Project description:In response to DNA damage, the transcription factor p53 accumulates in a series of pulses. While p53 dynamics play a critical role in regulating stress responses, how p53 pulsing affects target protein expression is not well understood. Recently, we showed that p53 pulses generate diversity in target mRNA expression dynamics; however, given that mRNA and protein expression are not necessarily well correlated, it remains to be determined how p53 pulses impact target protein expression. Using computational and experimental approaches, we show that target protein decay rates filter p53 pulses: Distinct target protein expression dynamics are generated depending on the relationship between p53 pulse frequency and target mRNA and protein stability. Furthermore, by mutating the targets MDM2 and PUMA to alter their stabilities, we show that downstream pathways are sensitive to target protein decay rates. This study delineates the mechanisms by which p53 dynamics play a crucial role in orchestrating the timing of events in the DNA damage response network.
Project description:Transcription factors (TFs) can relay signals through temporal alterations in their levels. The cell stress responsive TF p53 exhibits different dynamics depending on the type of stress, which influence the magnitude and dynamics of expression of its target genes and subsequent cellular outcomes. The mechanisms decoding p53 dynamics into levels and dynamics of RNA and protein of its targets remain unclear. We systematically quantified p53 target mRNA and protein levels over time under two p53 dynamical regimes – oscillatory and sustained – using RNA-seq and quantitative mass spectrometry. We categorized the mRNA dynamical patterns arising from oscillatory or sustained p53 expression, as well as the corresponding protein dynamics. We found that in both cases oscillatory dynamics allowed for the greatest variety of dynamical patterns of the downstream species. Target proteins from a wide range of functional categories were induced under both p53 dynamic conditions, with induction levels being overall higher under sustained dynamics. Mathematical modeling combined with analysis of empirical data revealed three mechanisms of decoding p53 dynamics: adjustment of mRNA and protein degradation rates, adjustment of activation thresholds for expression of mRNA and corresponding protein levels, and usage of coherent and incoherent feed-forward loop motifs in generating exclusive responses to p53 oscillatory or sustained dynamics, respectively. Our results highlight the diversity of mechanisms that decode complex TF dynamics into dynamical patterns of mRNA and proteins.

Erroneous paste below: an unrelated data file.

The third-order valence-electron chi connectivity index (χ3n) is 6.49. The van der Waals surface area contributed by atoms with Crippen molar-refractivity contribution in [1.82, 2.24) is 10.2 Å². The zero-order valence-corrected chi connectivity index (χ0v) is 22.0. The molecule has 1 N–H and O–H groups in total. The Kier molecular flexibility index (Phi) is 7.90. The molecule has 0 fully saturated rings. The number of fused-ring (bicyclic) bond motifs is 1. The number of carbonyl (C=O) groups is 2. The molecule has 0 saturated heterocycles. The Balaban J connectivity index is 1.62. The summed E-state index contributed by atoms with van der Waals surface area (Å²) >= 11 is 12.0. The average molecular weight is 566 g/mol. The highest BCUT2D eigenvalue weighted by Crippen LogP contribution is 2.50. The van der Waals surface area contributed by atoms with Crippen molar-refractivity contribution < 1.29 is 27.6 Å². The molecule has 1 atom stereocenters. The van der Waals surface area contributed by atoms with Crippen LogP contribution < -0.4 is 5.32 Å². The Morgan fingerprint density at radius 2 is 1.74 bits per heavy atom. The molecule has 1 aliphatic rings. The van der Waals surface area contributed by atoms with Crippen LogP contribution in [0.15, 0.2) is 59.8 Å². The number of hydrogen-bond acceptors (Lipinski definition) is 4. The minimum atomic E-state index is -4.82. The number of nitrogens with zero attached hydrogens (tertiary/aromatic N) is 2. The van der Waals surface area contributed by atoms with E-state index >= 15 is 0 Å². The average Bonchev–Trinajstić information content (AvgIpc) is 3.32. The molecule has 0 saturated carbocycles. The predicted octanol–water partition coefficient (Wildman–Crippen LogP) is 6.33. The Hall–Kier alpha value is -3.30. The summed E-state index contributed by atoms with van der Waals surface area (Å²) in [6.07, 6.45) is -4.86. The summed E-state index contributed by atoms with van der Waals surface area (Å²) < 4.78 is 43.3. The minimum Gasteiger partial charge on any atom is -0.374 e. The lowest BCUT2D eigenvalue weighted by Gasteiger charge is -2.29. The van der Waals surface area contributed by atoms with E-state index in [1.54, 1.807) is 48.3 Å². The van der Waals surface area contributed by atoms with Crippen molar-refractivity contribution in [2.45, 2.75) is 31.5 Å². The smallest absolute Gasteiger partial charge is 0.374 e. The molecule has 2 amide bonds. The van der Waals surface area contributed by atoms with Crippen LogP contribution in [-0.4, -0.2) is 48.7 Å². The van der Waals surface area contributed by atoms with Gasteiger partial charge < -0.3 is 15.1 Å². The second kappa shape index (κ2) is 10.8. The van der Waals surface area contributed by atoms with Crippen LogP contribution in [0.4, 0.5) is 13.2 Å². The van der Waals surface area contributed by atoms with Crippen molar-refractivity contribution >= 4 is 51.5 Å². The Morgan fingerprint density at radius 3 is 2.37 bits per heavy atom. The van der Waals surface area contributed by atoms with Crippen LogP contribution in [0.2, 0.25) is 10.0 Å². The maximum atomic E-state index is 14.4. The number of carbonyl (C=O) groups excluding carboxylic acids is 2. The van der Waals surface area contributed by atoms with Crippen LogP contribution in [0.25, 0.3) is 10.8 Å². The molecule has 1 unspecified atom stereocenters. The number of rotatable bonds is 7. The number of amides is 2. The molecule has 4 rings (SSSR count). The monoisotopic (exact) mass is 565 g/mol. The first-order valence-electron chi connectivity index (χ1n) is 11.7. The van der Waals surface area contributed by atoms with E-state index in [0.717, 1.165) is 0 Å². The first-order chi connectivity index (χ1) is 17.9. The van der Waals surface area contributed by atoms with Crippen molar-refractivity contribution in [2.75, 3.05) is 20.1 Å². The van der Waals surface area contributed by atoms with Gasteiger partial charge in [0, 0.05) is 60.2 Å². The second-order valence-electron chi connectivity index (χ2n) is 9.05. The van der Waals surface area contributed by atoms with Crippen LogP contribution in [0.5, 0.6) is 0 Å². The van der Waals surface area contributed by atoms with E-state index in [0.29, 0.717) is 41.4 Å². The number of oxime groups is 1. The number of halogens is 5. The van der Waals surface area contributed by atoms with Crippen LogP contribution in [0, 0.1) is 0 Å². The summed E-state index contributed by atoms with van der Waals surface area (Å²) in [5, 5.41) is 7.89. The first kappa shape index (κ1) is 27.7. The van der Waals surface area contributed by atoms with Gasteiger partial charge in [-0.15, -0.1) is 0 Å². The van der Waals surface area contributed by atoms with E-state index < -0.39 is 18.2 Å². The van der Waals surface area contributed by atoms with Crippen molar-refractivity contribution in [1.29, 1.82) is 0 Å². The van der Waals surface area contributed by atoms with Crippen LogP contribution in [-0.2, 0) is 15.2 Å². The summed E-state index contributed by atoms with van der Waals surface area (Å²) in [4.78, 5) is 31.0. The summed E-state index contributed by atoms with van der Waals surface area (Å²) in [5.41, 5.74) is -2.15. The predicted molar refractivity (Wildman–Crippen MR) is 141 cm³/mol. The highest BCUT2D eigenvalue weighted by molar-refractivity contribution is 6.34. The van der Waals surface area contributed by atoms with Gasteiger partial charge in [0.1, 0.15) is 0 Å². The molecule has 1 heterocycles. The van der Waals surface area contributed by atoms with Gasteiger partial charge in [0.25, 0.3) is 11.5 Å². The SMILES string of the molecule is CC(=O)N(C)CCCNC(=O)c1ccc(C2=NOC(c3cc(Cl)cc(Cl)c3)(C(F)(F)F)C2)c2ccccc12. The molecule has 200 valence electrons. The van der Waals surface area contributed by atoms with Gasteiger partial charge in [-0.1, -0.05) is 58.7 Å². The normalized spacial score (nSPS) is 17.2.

Project description:Males in numerous animal species use mating songs to attract females and intimidate competitors. We demonstrate that modulations in song amplitude are behaviourally relevant in the fruit fly Drosophila We show that Drosophilamelanogaster females prefer amplitude modulations that are typical of melanogaster song over other modulations, which suggests that amplitude modulations are processed auditorily by D. melanogaster Our work demonstrates that receivers can decode messages in amplitude modulations, complementing the recent finding that male flies actively control song amplitude. To describe amplitude modulations, we propose the concept of song amplitude structure (SAS) and discuss similarities and differences to amplitude modulation with distance (AMD).This article has an associated First Person interview with the first author of the paper.
Project description:Recent studies have shown that many cell-signaling networks contain interactions and feedback loops that give rise to complex dynamics. Synthetic biology has allowed researchers to construct and analyze well-defined signaling circuits exhibiting behavior that can be predicted and quantitatively understood. Combining these approaches--wiring natural network components together with engineered interactions--has the potential to precisely modulate the dynamics of endogenous signaling processes and control the cell decisions they influence. Here, we focus on the p53 signaling pathway as a template for constructing a tunable oscillator comprised of both natural and synthetic components in mammalian cells. We find that a reduced p53 circuit implementing a single feedback loop preserves some features of the full network's dynamics, exhibiting pulses of p53 with tightly controlled timing. However, in contrast to the full natural p53 network, these pulses are damped in individual cells, with amplitude that depends on the input strength. Guided by a computational model of the reduced circuit, we constructed and analyzed circuit variants supplemented with synthetic positive and negative feedback loops and subjected to chemical perturbation. Our work demonstrates that three important features of oscillator dynamics--amplitude, period, and the rate of damping--can be controlled by manipulating stimulus level, interaction strength, and feedback topology. The approaches taken here may be useful for the rational design of synthetic networks with defined dynamics, and for identifying perturbations that control dynamics in natural biological circuits for research or therapeutic purposes.
Project description:p53 is a major sensor of cellular stresses, and its activation influences cell fate decisions. We identified SUV39H1, a histone code 'writer' responsible for the histone H3 Lys9 trimethylation (H3K9me3) mark for 'closed' chromatin conformation, as a target of p53 repression. SUV39H1 downregulation was mediated transcriptionally by p21 and post-translationally by MDM2. The H3K9me3 repression mark was found to be associated with promoters of representative p53 target genes and was decreased upon p53 activation. Overexpression of SUV39H1 maintained higher levels of the H3K9me3 mark on these promoters and was associated with decreased p53 promoter occupancy and decreased transcriptional induction in response to p53. Conversely, SUV39H1 pre-silencing decreased H3K9me3 levels on these promoters and enhanced the p53 apoptotic response. These findings uncover a new layer of p53-mediated chromatin regulation through modulation of histone methylation at p53 target promoters.